|HGF R/c‑MET in HT‑29 and U937 Human Cell Lines. HGF R/c‑MET was detected in immersion fixed HT‑29 human colon adenocarcinoma cell line (left panel) and U937 human histiocytic lymphoma cell line (right panel) using Goat Anti-Mouse HGF R/c‑MET Antigen Affinity-purified Polyclonal Antibody (Catalog # AF527) at 5 µg/mL for 3 hours at room temperature. Cells were stained using the NorthernLights™ 557-conjugated Anti-Goat IgG Secondary Antibody (red; Catalog # NL001) and counterstained with DAPI (blue). Specific staining was localized to plasma membrane. View our protocol for Fluorescent ICC Staining of Cells on Coverslips.|
|HGF R/c‑MET in Mouse Embryo. HGF R/c‑MET was detected in immersion fixed frozen sections of mouse embryo (15 d.p.c.) using Goat Anti-Mouse HGF R/c‑MET Antigen Affinity-purified Polyclonal Antibody (Catalog # AF527) at 15 µg/mL overnight at 4 °C. Tissue was stained using the Anti-Goat HRP-DAB Cell & Tissue Staining Kit (brown; Catalog # CTS008) and counterstained with hematoxylin (blue). Specific staining was localized to cytoplasm in muscle cells. View our protocol for Chromogenic IHC Staining of Frozen Tissue Sections.|
HGF R, also known as Met (from N-methyl-N’-nitro-N-nitrosoguanidine induced), is a glycosylated receptor tyrosine kinase that plays a central role in epithelial morphogenesis and cancer development. HGF R is synthesized as a single chain precursor which undergoes cotranslational proteolytic cleavage. This generates a mature HGF R that is a disulfide-linked dimer composed of a 50 kDa extracellular alpha chain and a 145 kDa transmembrane beta chain (1, 2). The extracellular domain (ECD) contains a seven bladed beta -propeller sema domain, a cysteine-rich PSI/MRS, and four Ig-like E-set domains, while the cytoplasmic region includes the tyrosine kinase domain (3, 4). An alternately spliced form of mouse HGF R lacks a cytoplasmic juxtamembrane region important for regulation of signal transduction (5, 6). The sema domain, which is formed by both the alpha and beta chains of HGF R, mediates both ligand binding and receptor dimerization (3, 7). Ligand-induced tyrosine phosphorylation in the cytoplasmic region activates the kinase domain and provides docking sites for multiple SH2-containing molecules (8, 9). HGF stimulation induces HGF R downregulation via internalization and proteasome-dependent degradation (10). In the absence of ligand, HGF R forms non-covalent complexes with a variety of membrane proteins including CD44v6, CD151, EGF R, Fas, integrin alpha 6/ beta 4, plexins B1, 2, 3, and MSP R/Ron (11-18). Ligation of one complex component triggers activation of the other, followed by cooperative signaling effects (11-18). Formation of some of these heteromeric complexes is a requirement for epithelial cell morphogenesis and tumor cell invasion (11, 15, 16). Paracrine induction of epithelial cell scattering and branching tubulogenesis results from the stimulation of HGF R on undifferentiated epithelium by HGF released from neighboring mesenchymal cells (19). Genetic polymorphisms, chromosomal translocation,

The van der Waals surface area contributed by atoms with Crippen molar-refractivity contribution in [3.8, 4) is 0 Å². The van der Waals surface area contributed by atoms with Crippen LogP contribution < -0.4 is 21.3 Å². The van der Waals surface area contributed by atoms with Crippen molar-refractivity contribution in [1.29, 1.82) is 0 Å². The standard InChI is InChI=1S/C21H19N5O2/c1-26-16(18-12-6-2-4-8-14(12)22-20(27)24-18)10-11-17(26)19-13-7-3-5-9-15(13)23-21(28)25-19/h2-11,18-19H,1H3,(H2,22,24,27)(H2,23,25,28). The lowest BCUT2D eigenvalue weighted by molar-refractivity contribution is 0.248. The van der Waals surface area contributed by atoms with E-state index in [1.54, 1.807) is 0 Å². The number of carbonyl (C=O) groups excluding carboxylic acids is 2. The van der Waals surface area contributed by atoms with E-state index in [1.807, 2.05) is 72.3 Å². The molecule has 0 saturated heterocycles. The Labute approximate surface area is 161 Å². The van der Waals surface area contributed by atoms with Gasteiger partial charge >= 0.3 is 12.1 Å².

over-expression, and additional splicing and proteolytic cleavage of HGF R have been described in a wide range of cancers (1). Within the ECD, mouse HGF R shares 87%, 87%, and 94% amino acid sequence identity with canine, human, and rat HGF R, respectively.
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